Drawing of the New Order of Business Responsibility

The Corporate Sustainability Due Diligence Directive (CSDD) precisely defines the scope of its impact, paving the way for revolutionary changes in business practices. The central point of the regulation is the introduction of the principle according to which enterprises must carefully analyze, monitor and manage the potential negative impacts of their activities.

Environmental Protection: CSDD requires companies to identify and minimize negative impacts on the environment. These activities include aspects related to greenhouse gas emissions, natural resource consumption, waste management and overall ecological responsibility.

Human Rights: The Directive provides for a detailed analysis of the impact of companies on human rights, both in the context of their own employees and those in their supply chain. Enterprises must respect employees’ rights, eliminating practices related to exploitation, discrimination and unsafe working conditions.

Supply Chain: CSDD emphasizes transparency and control in the supply chain. Companies are obliged to monitor the activities of their suppliers, checking whether they comply with established sustainability standards, which include social, environmental and ethical aspects.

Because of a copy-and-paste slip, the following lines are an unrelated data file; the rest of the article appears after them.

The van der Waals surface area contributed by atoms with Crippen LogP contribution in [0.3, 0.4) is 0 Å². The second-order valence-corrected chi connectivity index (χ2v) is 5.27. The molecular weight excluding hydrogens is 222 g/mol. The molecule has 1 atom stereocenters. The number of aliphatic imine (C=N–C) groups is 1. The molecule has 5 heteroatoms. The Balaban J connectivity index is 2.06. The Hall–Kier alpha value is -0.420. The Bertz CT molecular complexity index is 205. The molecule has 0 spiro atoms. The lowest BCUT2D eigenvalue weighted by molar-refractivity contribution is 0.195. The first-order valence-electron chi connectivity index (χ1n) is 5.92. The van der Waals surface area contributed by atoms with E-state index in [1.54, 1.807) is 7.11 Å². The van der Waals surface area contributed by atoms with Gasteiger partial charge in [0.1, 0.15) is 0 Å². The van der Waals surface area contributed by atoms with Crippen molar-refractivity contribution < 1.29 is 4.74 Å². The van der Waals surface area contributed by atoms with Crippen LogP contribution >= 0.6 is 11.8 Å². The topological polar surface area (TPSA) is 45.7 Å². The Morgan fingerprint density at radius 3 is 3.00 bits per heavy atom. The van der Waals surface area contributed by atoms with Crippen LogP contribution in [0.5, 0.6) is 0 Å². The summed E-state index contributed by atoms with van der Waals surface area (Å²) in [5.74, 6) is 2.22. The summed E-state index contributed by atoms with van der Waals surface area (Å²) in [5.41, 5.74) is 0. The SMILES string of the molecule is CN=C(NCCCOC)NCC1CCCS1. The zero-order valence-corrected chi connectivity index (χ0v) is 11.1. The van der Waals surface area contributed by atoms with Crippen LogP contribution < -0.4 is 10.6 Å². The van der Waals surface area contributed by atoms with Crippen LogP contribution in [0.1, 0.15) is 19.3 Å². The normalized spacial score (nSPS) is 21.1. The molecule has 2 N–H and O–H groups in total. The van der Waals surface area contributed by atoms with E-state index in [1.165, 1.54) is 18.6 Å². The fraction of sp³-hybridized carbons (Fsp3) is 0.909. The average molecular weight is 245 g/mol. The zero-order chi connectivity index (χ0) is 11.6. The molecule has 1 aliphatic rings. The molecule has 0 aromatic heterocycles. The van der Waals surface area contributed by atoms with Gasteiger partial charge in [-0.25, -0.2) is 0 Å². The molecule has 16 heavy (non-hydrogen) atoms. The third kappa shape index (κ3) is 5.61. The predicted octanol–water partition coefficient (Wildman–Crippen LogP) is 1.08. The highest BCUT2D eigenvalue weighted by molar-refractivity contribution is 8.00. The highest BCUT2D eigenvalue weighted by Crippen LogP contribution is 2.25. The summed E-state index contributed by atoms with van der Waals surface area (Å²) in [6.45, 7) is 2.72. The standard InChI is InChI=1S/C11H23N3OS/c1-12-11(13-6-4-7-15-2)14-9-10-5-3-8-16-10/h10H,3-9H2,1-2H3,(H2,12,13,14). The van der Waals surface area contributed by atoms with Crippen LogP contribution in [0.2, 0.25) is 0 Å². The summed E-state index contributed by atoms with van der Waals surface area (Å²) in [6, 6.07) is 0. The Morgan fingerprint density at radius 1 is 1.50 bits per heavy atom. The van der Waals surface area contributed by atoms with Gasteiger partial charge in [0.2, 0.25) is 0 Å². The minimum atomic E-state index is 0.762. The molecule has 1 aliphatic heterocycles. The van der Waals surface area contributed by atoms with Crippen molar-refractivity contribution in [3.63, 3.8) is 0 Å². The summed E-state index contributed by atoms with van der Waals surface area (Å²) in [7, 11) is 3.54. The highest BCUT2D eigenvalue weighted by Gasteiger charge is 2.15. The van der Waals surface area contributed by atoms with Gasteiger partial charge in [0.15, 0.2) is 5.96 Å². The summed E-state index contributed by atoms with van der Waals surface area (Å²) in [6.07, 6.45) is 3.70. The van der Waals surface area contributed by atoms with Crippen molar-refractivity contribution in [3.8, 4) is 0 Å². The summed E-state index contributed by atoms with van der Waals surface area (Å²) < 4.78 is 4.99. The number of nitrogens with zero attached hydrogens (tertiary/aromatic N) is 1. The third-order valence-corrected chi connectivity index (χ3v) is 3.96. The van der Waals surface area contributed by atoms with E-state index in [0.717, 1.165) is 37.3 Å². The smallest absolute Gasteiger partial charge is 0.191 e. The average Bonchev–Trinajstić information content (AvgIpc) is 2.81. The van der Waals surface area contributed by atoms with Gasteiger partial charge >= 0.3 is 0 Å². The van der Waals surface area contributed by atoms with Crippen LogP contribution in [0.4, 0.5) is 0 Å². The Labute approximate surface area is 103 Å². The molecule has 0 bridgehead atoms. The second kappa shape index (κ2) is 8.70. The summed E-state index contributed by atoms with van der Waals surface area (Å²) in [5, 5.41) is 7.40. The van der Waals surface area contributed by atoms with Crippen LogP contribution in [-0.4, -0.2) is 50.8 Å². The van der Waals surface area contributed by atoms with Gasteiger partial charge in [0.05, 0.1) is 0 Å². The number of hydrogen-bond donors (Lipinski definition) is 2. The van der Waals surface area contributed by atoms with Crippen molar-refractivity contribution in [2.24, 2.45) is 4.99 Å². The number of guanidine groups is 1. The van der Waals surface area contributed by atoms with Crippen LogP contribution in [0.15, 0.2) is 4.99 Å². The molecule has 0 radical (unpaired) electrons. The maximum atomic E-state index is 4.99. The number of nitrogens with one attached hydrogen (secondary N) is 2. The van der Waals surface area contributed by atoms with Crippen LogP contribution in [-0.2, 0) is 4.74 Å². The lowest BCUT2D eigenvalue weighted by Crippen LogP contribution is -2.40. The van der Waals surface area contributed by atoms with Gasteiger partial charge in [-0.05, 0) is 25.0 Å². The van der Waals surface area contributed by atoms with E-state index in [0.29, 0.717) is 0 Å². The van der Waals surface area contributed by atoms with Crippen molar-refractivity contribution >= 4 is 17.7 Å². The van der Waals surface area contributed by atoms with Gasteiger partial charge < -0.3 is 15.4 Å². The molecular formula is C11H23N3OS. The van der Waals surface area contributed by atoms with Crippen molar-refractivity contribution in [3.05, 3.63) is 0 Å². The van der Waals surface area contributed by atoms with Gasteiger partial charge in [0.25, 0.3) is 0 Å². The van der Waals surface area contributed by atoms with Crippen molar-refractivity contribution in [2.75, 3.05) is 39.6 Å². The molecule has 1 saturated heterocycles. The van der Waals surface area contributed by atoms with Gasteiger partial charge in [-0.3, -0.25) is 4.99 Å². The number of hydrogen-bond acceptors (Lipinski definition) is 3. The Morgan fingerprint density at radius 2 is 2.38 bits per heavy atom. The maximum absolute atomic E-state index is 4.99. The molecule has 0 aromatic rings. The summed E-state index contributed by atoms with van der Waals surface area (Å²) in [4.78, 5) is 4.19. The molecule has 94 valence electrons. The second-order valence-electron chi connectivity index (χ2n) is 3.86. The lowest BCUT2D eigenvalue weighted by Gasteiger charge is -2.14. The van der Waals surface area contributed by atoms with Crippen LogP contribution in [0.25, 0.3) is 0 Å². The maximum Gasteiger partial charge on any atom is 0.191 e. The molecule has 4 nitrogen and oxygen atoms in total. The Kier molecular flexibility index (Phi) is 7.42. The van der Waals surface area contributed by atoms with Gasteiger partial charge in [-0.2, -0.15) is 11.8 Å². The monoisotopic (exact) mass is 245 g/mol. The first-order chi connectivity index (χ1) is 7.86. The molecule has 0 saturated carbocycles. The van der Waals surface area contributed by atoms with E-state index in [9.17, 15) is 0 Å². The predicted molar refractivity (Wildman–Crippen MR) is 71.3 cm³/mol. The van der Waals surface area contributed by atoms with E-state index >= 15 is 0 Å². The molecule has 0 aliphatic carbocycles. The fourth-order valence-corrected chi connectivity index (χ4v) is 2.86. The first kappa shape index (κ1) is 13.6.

Other Aspects of Sustainable Development: The directive also takes into account other aspects of sustainable development, such as the fight against corruption, the promotion of gender equality and the improvement of social conditions in places of business.

As for obligations of enterprises in accordance with the assumptions of the draft directive, enterprises will be obliged to, among others:

incorporating due diligence into corporate policy and risk management (Article 5),

identifying and prioritizing actual and potential negative impacts (Article 6),

preventing potential negative effects (Article 7),

suspension of actual negative effects (Article 8),

implementation of complaint procedures enabling the submission of complaints in the event of justified concerns about the actual or potential negative effects of enterprises’ activities on respect for human rights and environmental issues in the main activities of enterprises, the activities of their subsidiaries and in their activities (Article 9),

publishing on its website an annual report on matters covered by the Directive (Article 11),

bearing liability for damage that arises as a result of the negative effects of enterprises’ activities, including civil liability of enterprises (Article 22).